The United Arab Emirates is due to commission the Arab world’s first nuclear power station in 2018. The Barakah plant’s four reactors are expected to supply up to 25 percent of the UAE’s electricity needs by 2020.
As reported by E&T news in October last year, Saudi Arabia intends to begin the first reactor casing pouring in 2018 on two power plants with a capacity up to 2.8GW.
The conservative Gulf Kingdom, which has a population of 32 million, is thought to hold 18 per cent of the world’s total crude oil reserves and has long been the world’s top exporter of oil. However, with the beginnings of an international shift away from fossil fuels, the country may benefit from diversifying its own electricity sector.
The United Arab Emirates’ move towards nuclear power has been a slow and steady one, dating back to 2011 when the UAE said it would be applying lessons learned from the Fukushima disaster in Japan when it planned its own nuclear programme.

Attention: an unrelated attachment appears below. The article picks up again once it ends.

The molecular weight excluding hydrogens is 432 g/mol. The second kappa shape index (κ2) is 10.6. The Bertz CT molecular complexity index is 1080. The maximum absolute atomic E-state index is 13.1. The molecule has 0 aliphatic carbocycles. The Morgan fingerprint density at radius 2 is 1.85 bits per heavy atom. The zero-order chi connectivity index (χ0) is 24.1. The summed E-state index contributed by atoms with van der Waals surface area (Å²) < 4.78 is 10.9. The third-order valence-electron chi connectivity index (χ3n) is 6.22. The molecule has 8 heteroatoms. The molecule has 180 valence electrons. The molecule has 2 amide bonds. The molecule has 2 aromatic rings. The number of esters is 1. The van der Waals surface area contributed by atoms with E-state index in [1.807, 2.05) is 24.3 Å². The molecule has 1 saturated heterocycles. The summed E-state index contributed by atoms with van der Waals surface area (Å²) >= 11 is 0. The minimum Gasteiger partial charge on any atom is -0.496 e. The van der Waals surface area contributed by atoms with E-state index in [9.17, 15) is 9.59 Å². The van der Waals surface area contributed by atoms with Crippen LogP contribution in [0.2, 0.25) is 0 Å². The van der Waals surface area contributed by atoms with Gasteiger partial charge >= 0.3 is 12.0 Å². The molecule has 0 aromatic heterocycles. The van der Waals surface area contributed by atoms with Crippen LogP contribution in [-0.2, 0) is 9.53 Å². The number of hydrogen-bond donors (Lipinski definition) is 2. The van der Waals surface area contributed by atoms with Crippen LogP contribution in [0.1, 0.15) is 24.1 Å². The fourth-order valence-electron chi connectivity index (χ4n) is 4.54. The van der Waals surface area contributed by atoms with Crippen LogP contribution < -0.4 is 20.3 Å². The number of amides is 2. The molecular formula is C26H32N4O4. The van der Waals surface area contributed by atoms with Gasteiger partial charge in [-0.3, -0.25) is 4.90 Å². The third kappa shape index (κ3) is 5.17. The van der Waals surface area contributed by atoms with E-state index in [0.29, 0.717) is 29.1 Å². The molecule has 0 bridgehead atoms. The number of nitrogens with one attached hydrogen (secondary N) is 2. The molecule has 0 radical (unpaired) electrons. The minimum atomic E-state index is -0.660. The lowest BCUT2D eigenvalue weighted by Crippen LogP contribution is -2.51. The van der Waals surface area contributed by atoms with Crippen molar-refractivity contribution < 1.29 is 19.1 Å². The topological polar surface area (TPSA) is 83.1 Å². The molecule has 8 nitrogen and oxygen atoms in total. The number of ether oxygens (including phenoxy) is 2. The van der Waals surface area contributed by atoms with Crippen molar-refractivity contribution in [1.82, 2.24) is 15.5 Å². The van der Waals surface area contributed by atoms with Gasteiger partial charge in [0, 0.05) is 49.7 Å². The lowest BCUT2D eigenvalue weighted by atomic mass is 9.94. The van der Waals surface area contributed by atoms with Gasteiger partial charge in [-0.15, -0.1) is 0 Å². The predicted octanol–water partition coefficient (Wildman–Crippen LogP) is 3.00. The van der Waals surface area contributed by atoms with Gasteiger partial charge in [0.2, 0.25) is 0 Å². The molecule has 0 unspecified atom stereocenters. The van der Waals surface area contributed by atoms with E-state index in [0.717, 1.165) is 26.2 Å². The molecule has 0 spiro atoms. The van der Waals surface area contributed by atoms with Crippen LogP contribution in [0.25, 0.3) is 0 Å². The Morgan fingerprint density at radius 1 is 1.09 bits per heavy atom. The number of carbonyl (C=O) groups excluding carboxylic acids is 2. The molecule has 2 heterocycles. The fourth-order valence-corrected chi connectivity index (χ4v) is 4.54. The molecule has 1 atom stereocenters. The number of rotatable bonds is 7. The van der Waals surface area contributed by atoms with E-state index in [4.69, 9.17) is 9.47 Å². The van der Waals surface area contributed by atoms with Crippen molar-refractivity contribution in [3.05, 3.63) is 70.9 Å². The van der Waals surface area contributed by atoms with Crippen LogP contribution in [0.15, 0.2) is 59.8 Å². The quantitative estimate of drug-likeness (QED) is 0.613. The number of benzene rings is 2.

A year later, in July 2012, the UAE gave the go-ahead for construction work to begin on the country’s first nuclear power plant.
The UAE is also set to be home to the largest single waste-to-energy plant on the planet, which could power 120,000 homes. The Dh2.5bn (£480m) plant will be built on two hectares of land in the Warsan area, a predominantly industrial neighbourhood which is already home to the Dubai Sewage and Treatment Plant and Al Aweer Power Station.
Construction will begin later in 2018. The plant is due to go online before Expo 2020, a major upcoming world fair which will be hosted on a site between Dubai and Abu Dhabi.
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